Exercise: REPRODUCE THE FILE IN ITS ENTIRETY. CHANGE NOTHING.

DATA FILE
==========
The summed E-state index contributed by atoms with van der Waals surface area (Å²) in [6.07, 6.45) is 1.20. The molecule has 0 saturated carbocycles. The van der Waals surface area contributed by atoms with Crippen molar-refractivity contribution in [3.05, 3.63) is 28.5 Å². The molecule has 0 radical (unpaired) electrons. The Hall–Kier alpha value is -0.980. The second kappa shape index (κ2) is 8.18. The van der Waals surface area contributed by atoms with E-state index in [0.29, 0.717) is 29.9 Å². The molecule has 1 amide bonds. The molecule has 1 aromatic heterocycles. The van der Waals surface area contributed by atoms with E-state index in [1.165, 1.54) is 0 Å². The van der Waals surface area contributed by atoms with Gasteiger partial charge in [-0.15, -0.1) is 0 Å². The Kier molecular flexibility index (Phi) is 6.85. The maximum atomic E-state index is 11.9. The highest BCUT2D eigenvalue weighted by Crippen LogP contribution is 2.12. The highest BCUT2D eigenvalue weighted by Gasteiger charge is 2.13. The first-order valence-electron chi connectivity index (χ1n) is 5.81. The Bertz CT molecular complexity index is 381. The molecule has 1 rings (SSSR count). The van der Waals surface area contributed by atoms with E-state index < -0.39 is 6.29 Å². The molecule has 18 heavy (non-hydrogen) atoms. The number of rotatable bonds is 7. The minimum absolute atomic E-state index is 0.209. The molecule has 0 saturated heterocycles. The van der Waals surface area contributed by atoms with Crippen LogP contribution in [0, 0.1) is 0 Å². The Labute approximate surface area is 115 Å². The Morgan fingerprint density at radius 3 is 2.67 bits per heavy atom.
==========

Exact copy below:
The summed E-state index contributed by atoms with van der Waals surface area (Å²) in [6.07, 6.45) is 1.20. The molecule has 0 saturated carbocycles. The van der Waals surface area contributed by atoms with Crippen molar-refractivity contribution in [3.05, 3.63) is 28.5 Å². The molecule has 0 radical (unpaired) electrons. The Hall–Kier alpha value is -0.980. The second kappa shape index (κ2) is 8.18. The van der Waals surface area contributed by atoms with E-state index in [0.29, 0.717) is 29.9 Å². The molecule has 1 amide bonds. The molecule has 1 aromatic heterocycles. The van der Waals surface area contributed by atoms with E-state index in [1.165, 1.54) is 0 Å². The van der Waals surface area contributed by atoms with Gasteiger partial charge in [-0.15, -0.1) is 0 Å². The Kier molecular flexibility index (Phi) is 6.85. The maximum atomic E-state index is 11.9. The highest BCUT2D eigenvalue weighted by Crippen LogP contribution is 2.12. The highest BCUT2D eigenvalue weighted by Gasteiger charge is 2.13. The first-order valence-electron chi connectivity index (χ1n) is 5.81. The Bertz CT molecular complexity index is 381. The molecule has 1 rings (SSSR count). The van der Waals surface area contributed by atoms with E-state index < -0.39 is 6.29 Å². The molecule has 18 heavy (non-hydrogen) atoms. The number of rotatable bonds is 7. The minimum absolute atomic E-state index is 0.209. The molecule has 0 saturated heterocycles. The van der Waals surface area contributed by atoms with Crippen LogP contribution in [0, 0.1) is 0 Å². The Labute approximate surface area is 115 Å². The Morgan fingerprint density at radius 3 is 2.67 bits per heavy atom.